China High-speed Railway Project Land Grab Triggers Protest
Over one hundred villagers protested land grabs in front of the Fenglin Township government building in China’s Hubei Province on March 11. The Chinese regime’s Railway No.7 Bureau forcibly seized farmland and a mountain for a high speed rail project without providing any compensation to villagers. On March 3 hired thugs beat and injured 13 villagers who had tried to stop to the construction work.
One of the villagers, Mr Du told an Epoch Times reporter that local authorities mobilized two buses of anti-riot police to the protest site and told villagers to wait for two days for a reply.
However, Mr. Du believes it is just another avoidance tactic because villagers had already appealed to local authorities several times, and every time they were just told to wait for several days for a reply, and nothing would happen.
The high-speed rail project that started last year in the summer is to connect the eastern Jiangxi Province city of Jiujiang to the capital of Hubei province, Wuhan city in central China. China Railway occupied several hectares of a mountain and farmland, and started construction with the help of local officials without consulting with any of the villagers.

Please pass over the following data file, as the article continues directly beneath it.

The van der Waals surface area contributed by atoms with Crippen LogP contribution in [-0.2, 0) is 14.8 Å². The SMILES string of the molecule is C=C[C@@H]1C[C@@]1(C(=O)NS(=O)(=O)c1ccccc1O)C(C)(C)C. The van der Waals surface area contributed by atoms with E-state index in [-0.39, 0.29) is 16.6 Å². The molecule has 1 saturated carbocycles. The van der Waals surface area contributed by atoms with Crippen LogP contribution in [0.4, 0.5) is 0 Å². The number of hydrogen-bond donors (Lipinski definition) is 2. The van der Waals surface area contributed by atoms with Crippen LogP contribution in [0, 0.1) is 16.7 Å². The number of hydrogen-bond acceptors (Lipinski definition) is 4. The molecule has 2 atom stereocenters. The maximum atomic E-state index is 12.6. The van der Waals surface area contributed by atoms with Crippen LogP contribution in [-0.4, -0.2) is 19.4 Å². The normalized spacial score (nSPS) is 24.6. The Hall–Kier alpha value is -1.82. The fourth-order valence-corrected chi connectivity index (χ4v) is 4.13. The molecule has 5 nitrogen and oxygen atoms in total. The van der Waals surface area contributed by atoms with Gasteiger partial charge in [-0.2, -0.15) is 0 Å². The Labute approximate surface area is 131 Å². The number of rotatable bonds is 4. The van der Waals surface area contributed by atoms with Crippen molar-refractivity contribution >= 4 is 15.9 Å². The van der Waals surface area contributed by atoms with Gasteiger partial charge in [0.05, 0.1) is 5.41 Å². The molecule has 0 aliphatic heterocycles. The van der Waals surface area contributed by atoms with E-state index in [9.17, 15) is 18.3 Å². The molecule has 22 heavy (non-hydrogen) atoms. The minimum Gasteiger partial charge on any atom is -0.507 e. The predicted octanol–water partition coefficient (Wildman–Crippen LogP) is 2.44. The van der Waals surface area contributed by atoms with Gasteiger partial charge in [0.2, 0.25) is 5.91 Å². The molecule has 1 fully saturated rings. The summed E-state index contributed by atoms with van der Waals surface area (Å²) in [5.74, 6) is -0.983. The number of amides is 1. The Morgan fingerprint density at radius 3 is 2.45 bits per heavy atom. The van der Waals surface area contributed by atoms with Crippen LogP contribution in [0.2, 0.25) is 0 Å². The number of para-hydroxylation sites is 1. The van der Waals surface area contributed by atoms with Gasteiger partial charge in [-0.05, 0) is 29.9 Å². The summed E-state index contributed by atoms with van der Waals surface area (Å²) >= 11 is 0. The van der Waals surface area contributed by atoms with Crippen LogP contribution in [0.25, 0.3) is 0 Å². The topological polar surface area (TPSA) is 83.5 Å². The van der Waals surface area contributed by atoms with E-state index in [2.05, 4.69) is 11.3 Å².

There was “no negotiation at all when the construction started, we did not get one cent for compensation, they filled our land with mud and dugout the mountain without giving us any notice,” one villager said.
The construction company transferred compensation money to local authorities, but it was not passed down, according to an Epoch Times investigation. Consequently, the villagers started protesting last year.
The conflict escalated on March 3, when dozens of villagers went to the railway construction site to block the work. According to Mr. Du, China Railway staff first threatened the villagers by saying that they were not afraid of killing them, and then said that if worse comes to worst, they would just spend a million for compensation in the event of anyone getting killed.
The villagers realized there is no place for them to tell their grievances in China, and they can only hope for media reports to draw public attention to their plight, Mr. Du said.
The reporter tried many times to contact local government officials on the phone, but did not receive a response.
Original Chinese article:
Translation by Tan Hohua.